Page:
MAAC officials officially released the list of venues bidding to host the conference's post-season basketball tournament for a three-year block beginning in 2012.
The four cities that submitted bids are Albany, N.Y. (Times Union Center); Bridgeport, Conn. (Arena at Harbor Yard); Newark, N.J. (Prudential Center) and Springfield, Mass. (MassMutual Center).
All of the bids will be examined by the MAAC Council of Presidents and the Committee on Athletic Administration in late October, and bids will be awarded this December.
The chosen facility will host the event, which includes tournament play for both men and women, in the years 2012, 2013 and 2014.
The Times Union Center will host the 2010 Citizens Bank MAAC Basketball Championships on March 4-8, while the Arena at Harbor Yard will be the home for the event March 3-7, 2011.
It means that if one of the non-Albany cities secures the bid, the event will be somewhere other than the Empire State's capitol for a four-year stretch, the first time it will have been outside of Albany for more than a season since the venue there hosted for the first time in 1990.
The MAAC tournament set attendance records in Albany this past year when the total crowd figure for all games was 50,820. The next largest total turnout for the event was in 2000 when the figure was 50,087, again when the event was held in Albany.
This blogger asked this question in early March when league officials announced they were accepting bidding for a three-year stretch of hosting games: If the event is so wildly popular in Albany, why move it away from that community for such a considerable stretch of time?
Of course, there's more to it than pure attendance numbers. It has been many, many years since the conference relied heavily on finances derived from the event. Only a very small percentage of the league's operating budget comes from the tournament's revenue.
Instead, it's about what's best for the athletes and all 10 member institutions. It's about "exposure" for all 10 schools, and about the perception that all 10 have a "level" playing field, so to speak, in a competitive sense. After all, the Times Union Center is Siena's home court. And, it's about having the best environment for participants and fans.
It's not that Albany has done anything but provide all of that (except for a neutral court) for the event. But, sometimes, competition brings out something better when it comes to bidding for this type event. The feeling here is that Times Union Center administrators will be more creative than ever in putting together a package that will lure the event back to Albany for the three-year block under consideration.
But, that's just a very uneducated opinion. Even MAAC commissioner Rich Ensor isn't certain about what will happen. The decision will ultimately be made by administrators from the conference schools. Ensor will make a recommendation, but the league's Council of Presidents has, on occassion, made decisions counter to Ensor's recommendations on past issues.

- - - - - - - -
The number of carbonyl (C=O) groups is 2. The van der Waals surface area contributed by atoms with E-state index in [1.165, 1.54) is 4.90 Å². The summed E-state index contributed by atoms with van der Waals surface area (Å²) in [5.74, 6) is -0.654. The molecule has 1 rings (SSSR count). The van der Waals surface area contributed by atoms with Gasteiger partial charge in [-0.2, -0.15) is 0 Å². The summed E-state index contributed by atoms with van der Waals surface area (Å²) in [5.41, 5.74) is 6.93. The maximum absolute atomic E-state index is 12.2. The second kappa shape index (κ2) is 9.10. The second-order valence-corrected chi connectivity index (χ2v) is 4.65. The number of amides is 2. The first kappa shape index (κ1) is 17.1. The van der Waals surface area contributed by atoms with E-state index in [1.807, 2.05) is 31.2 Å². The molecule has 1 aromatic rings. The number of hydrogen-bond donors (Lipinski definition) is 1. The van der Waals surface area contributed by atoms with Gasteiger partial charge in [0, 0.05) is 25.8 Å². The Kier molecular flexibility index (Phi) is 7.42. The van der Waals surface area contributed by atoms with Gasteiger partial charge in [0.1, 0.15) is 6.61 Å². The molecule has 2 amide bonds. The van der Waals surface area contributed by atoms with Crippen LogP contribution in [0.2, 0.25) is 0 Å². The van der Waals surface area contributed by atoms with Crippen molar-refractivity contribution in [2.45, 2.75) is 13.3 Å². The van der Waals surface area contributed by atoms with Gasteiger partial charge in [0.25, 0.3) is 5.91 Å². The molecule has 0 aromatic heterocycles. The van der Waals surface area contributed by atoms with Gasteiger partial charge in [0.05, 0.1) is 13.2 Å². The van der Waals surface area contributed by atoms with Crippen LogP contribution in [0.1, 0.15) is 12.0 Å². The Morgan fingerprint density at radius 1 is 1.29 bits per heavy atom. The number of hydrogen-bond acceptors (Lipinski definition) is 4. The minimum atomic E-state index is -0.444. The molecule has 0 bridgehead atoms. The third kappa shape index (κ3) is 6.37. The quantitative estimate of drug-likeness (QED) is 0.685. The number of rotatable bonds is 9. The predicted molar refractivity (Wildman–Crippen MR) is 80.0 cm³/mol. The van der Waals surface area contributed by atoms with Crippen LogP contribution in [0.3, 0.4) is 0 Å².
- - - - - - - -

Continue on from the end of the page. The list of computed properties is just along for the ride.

It seems, though, that having strong turnouts for games is part of the event's atmosphere that the league strives to achieve, and Albany has certainly shown itself best at that.
One of the current bidders, the Arena at Harbor Yard in Bridgeport, Conn., hosted the tournament in 2007 and the total attendance figure for that year was 23,561.
The Sovereign Bank Arena hosted the event once, in 2003, and was scheduled to host this past season. But interest in the event there was so poor that the venue asked to be relieved of its hosting duties in 2009, which resulted in the tournament making an originally unschedued return to Albany ... and, to its record attendance figures.
Buffalo has hosted the event in its arena on four occassions, the last in 2005. But, interest there diminished each time and that facility did not submit a bid for the current open block of years.
Of the two interested facilities that have never previously hosted the event, Springfield's is by far the smallest. Its MassMutual Center has a maximum seating capacity of about 8,000 (probably less, considering the MAAC tournament's required courtside configuration). Last year's event alone had three session crowds considerably larger than that figure.
And, Springfield has no so-called "home team," ensuring large turnouts for its games. The closest MAAC program, Fairfield, is located 87 miles away. Siena is 88 miles away, Marist is 122 miles away, Iona 121 miles away, and every other MAAC school is significantly further removed from Springfield.
Newark's Prudential Center is a major-league facility with a basketball capacity of 18,500. Opened in 2007 and the home facility for the NHL's New Jersey Devils, it's a state-of-the-art venue.
But, will MAAC basketball be an attractive event there? The last time the MAAC held its post-season tournament in New York's Metropolitan area, 1989 at The Meadowlands, attendance was so poor that the conference moved the event to Albany the following year and has never since held it in an arena that didn't also host at least some regular-season MAAC games.